fun {BinPacking Order}   ComponentTypes = [glass plastic steel wood copper]   MaxBinCapacity = 4                in    proc {$PackList} {IsPackList PackList} {Match PackList Order} {Distribute PackList} end end Figure 8.3: A script for the Bin Packing Problem. The script is shown in Figure 8.3. It takes as parameter the order for which a packing list is to be compiled. The statement {Browse {SearchOne {BinPacking order(glass:2 plastic:4 steel:3 wood:6 copper:4)}}} will compute a packing list for the order that was given in the problem specification: [ b(copper:0 glass:0 plastic:0 steel:1 type:0 wood:0) b(copper:0 glass:0 plastic:0 steel:1 type:0 wood:0) b(copper:0 glass:0 plastic:0 steel:1 type:0 wood:0) b(copper:0 glass:2 plastic:0 steel:0 type:1 wood:0) b(copper:4 glass:0 plastic:0 steel:0 type:2 wood:0) b(copper:0 glass:0 plastic:1 steel:0 type:2 wood:2) b(copper:0 glass:0 plastic:1 steel:0 type:2 wood:2) b(copper:0 glass:0 plastic:2 steel:0 type:2 wood:2) ] From the printout we can see that the script represents a packing list as a list of packed bins. The types of the bins are coded as numbers, where 0 is blue, 1 is red, and 2 is green. The packed bin b(copper:0 glass:0 plastic:1 steel:0 type:2 wood:2) has type green and contains 1 plastic and 2 wood components. The procedure {BinPacking Order} introduces three defined constraints IsBin, IsPackList, and Match. It also defines a procedure Distribute implementing the distribution strategy. Given these procedures, the script itself is straightforward. IsBin The definition of the procedure {IsBin Bin} appears in Figure 8.4. It imposes constraints saying that Bin is a consistently packed bin. In fact, the procedure {IsBin Bin} implements all the capacity, containment, requirement, and exclusion constraints of the problem specification. The thread creation at the end of the procedure is needed so that the conditional does not block on the determination of Type. proc {IsBin Bin} [Blue Red Green] = [0 1 2] BinTypes = [Blue Red Green] Capacity = {FD.int [1 3 4]} % capacity of Bin Type = {FD.int BinTypes} % type of Bin Components [Glass Plastic Steel Wood Copper] = Componentsin Bin = b(type:Type glass:Glass plastic:Plastic steel:Steel wood:Wood copper:Copper) Components ::: 0#MaxBinCapacity {FD.sum Components '=<:' Capacity} {FD.impl Wood>:0 Plastic>:0 1} % wood requires plastic {FD.impl Glass>:0 Copper=:0 1} % glass excludes copper {FD.impl Copper>:0 Plastic=:0 1} % copper excludes plastic thread case Type of !Red then Capacity=3 Plastic=0 Steel=0 Wood=<:1 [] !Blue then Capacity=1 Plastic=0 Wood=0 [] !Green then Capacity=4 Glass = 0 Steel=0 Wood=<:2 end end end Figure 8.4: The defined constraint IsBin. implementing implicative constraints with conditionals The conditional implements three implicative constraints. Implementing these implicative constraints with reified constraints would be much more expensive. For instance, the statement implementing the first implicative constraint would take the form {FD.impl Type=:Red ((Capacity=:3) + (Plastic=:0) + (Steel=:0) + (Wood=<:1) =: 4) 1} and thus create 7 propagators. In contrast, the implementation of all three implicative constraints with a single conditional creates at most one propagator. The reified implementation {FD.impl A B 1} of an implication yields stronger propagation than the conditional implementation if A==1 then B=1 else B=0 end since it will tell A=0 once B=0 is known. Given our distribution strategy, the backward propagation would not have much effect in our example. IsPackList The procedure {IsPackList Xs} (see Figure 8.5) imposes constraints saying that Xs is a consistent packing list ordered as specified in the description of the model. The thread creation prevents IsPackList from blocking on the determination of the list structure of Xs. proc {IsPackList Xs} thread {ForAll Xs IsBin} {ForAllTail Xs % impose order proc {$ Ys}          case Ys of A|B|_ then              A.type =<: B.type             {FD.impl A.type=:B.type  A.glass>=:B.glass  1}          else skip            end        end}   end end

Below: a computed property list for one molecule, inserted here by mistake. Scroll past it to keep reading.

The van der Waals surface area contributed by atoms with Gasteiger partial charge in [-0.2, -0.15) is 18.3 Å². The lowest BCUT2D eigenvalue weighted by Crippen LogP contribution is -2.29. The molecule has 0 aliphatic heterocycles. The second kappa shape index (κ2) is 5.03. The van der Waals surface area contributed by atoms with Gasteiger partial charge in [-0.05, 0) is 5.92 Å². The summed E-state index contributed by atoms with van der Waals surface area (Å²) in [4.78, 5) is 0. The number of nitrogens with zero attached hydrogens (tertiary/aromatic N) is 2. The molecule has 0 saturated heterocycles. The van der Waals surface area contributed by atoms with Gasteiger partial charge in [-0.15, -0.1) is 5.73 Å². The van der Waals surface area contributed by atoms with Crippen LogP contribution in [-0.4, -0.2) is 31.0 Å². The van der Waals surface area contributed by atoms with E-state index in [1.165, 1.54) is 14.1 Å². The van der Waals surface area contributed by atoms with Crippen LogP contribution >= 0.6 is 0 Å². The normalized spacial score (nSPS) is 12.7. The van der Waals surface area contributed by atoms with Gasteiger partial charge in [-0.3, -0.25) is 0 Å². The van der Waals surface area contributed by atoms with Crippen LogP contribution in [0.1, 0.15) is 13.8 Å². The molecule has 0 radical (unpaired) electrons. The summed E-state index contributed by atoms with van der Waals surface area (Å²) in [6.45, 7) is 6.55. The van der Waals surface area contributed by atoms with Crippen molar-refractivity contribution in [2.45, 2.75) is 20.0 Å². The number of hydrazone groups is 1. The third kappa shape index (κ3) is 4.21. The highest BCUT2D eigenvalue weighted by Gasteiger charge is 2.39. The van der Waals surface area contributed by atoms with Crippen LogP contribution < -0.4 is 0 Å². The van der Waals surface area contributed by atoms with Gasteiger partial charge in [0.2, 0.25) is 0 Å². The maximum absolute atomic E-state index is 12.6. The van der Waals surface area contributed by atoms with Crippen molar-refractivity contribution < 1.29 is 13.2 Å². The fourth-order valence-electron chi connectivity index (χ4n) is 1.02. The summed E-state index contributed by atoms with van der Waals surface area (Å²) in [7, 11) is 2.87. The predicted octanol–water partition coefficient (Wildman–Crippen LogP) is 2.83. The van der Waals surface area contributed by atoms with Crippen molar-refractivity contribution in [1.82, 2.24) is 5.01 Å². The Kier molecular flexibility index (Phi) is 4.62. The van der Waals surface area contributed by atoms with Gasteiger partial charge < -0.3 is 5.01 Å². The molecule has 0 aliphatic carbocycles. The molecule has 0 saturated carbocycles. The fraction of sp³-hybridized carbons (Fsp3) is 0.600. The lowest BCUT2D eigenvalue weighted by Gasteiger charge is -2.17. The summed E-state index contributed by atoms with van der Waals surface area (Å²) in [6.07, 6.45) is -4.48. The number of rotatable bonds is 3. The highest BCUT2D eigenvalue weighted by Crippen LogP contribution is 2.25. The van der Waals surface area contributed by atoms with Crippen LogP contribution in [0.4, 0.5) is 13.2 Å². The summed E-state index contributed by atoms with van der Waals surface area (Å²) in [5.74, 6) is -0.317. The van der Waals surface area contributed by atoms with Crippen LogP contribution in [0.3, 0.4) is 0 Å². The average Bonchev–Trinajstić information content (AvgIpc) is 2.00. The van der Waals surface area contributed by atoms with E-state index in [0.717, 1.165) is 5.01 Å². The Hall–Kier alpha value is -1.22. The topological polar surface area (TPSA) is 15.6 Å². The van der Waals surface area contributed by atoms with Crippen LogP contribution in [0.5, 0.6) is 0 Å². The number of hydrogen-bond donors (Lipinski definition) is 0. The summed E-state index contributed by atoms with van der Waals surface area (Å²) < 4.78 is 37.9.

Figure 8.5: The defined constraint IsPackList for the Bin Packing Problem.

Match

The procedure {Match PackList Order} (see Figure 8.6) imposes constraints saying that the packing list PackList matches the order Order. Once more a thread creation is needed to prevent Match from blocking on the determination of the list structure of PackList.

proc {Match PackList Order}   thread       {ForAll ComponentTypes       proc {$C} {FD.sum {Map PackList fun {$ B} B.C end} '=:' Order.C}       end}   end end

Figure 8.6: The defined constraint Match for the Bin Packing Problem.

Distribute

The procedure {Distribute PackList} implements the distribution strategy (see Figure 8.7). It first computes a lower bound min for NbBins and then distributes naively on NbBins. After NbBins is determined, the variables Types and Capacities are constrained to the respective lists. Then the script first distributes on Types and afterwards on Capacities.

proc {Distribute PackList}      NbComps = {Record.foldR Order Number.'+' 0}      Div     = NbComps div MaxBinCapacity      Mod     = NbComps mod MaxBinCapacity      Min     = if Mod==0 then Div else Div+1 end       NbBins  = {FD.int Min#NbComps}      Types      Capacities   in       {FD.distribute naive [NbBins]}      PackList   = {MakeList NbBins} % blocks until NbBins is determined      Types      = {Map PackList fun {$B} B.type end} Capacities = {FoldR PackList fun {$ Bin Cs}                       {FoldR ComponentTypes fun {\$ T Ds} Bin.T|Ds end Cs}                    end                     nil}      {FD.distribute naive Types}      {FD.distribute ff Capacities}  end

Figure 8.7: A distributor for the Bin Packing Problem.

### Exercises

Exercise 8.5 (See solution)

The procedure {IsPackList} employs the statement

{FD.impl A.type=:B.type A.glass>=:B.glass 1}

to post an implicative constraint. This will create 3 propagators. Implement the implicative constraint with a conditional that creates only 1 propagator.

Christian Schulte and Gert Smolka
Version 1.4.0 (20080702)